Governor, water experts: No single silver bullet in addressing issues; ag must be protected |

Governor, water experts: No single silver bullet in addressing issues; ag must be protected

BROOMFIELD – Gov. John Hickenlooper, state officials and water experts from all corners of Colorado stressed Thursday that the state’s water plans for the future – whatever they may be – must find ways to avoid drying up agricultural land.

Preserving future water for the state’s farmers and ranchers was a topic that came up as much as any during the discussions at the all-day Statewide Roundtable Summit.

At that event, representatives of each of Colorado’s river basins convened to discuss plans and ideas for solving the water-supply gap that’s expected because of the state’s rapid population growth. The Statewide Water Supply Initiative study, compiled by the Colorado Water Conservation Board, estimates the South Platte River Basin alone will face a water-supply gap of between 36,000 and 170,000 acre-feet by 2050. One acre-foot of water serves 21/2 families of four for one year.

Thursday’s event served as an opportunity to refine those ideas before a May meeting of the Interbasin Compact Committee – a 27-member committee established to address statewide water issues.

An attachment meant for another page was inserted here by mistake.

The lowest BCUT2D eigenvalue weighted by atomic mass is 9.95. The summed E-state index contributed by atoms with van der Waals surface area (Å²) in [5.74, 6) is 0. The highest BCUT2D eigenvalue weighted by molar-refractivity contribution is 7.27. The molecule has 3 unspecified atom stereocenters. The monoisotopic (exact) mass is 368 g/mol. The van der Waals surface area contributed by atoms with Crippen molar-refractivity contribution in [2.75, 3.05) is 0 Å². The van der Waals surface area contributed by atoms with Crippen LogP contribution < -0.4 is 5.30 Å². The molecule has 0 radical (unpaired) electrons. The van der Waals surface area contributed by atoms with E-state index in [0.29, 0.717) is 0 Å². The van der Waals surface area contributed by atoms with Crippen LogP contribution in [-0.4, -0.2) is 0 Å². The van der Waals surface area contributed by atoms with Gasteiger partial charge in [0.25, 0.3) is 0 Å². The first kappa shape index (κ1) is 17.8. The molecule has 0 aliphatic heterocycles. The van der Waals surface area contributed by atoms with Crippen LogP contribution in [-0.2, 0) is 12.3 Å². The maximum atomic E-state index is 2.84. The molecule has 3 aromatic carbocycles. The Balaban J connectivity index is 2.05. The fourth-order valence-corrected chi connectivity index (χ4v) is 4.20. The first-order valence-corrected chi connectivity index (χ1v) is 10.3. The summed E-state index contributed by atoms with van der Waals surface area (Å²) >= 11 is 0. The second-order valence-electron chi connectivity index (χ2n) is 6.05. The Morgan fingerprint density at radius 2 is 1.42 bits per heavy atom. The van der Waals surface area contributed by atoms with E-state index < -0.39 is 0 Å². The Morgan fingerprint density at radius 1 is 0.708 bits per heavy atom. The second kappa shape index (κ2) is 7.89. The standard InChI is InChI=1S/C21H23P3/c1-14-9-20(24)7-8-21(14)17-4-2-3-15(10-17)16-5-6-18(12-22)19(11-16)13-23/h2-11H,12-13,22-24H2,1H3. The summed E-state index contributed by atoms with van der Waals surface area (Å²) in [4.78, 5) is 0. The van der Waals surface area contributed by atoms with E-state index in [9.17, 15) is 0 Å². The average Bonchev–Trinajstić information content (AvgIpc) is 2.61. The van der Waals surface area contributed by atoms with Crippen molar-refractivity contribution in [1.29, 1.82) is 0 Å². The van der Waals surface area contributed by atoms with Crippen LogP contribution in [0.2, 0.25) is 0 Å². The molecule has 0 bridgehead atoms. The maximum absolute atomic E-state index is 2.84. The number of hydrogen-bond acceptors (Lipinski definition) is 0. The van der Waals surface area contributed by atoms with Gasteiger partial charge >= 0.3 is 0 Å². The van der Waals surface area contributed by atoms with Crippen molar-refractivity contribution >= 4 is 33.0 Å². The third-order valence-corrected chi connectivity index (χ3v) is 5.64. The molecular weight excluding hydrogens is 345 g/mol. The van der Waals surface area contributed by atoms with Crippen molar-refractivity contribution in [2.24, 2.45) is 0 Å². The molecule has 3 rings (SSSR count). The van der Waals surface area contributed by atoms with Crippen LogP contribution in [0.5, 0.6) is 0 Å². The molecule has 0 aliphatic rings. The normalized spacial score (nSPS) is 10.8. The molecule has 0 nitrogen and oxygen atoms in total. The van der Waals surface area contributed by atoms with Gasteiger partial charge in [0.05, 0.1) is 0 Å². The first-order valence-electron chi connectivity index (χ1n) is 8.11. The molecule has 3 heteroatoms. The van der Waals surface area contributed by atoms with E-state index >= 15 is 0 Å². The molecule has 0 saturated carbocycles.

During the discussions in Broomfield, all parties agreed there isn’t one silver bullet to solve future water issues, that new water supplies and water conservation will both be needed, and the depleting of the state’s agriculture production should be minimized as municipalities and industries search for their future water supplies.

Everyone at the event, including the governor, said the unanimous conclusions reached Thursday marked a milestone for water talks, as the state’s water providers – representing diverse interests and regions – couldn’t come to any agreements as recently as last year.

Hickenlooper said that protecting agriculture’s water will be one of his highest priorities.

For decades, Front Range municipalities, because of their rapid growth, have been buying agricultural water rights from producers who don’t have children or others coming back to the farm.

Municipalities buying agricultural water rights and piping that water back to the cities is far cheaper than building entirely new water-supply projects. Furthermore, farmers’ water rights are valuable, and selling them to municipalities can help with retirement for farmers and ranchers.

However, the ongoing “buy and dry” trend is expected to dry up about 700,000 acres of irrigated farmland by 2050.

Hickenlooper said municipalities and urban residents have a responsibility in implementing water-conservation practices – such as planting lawns with less bluegrass – in order to help keep Colorado cities from buying water rights from farmers and ranchers.

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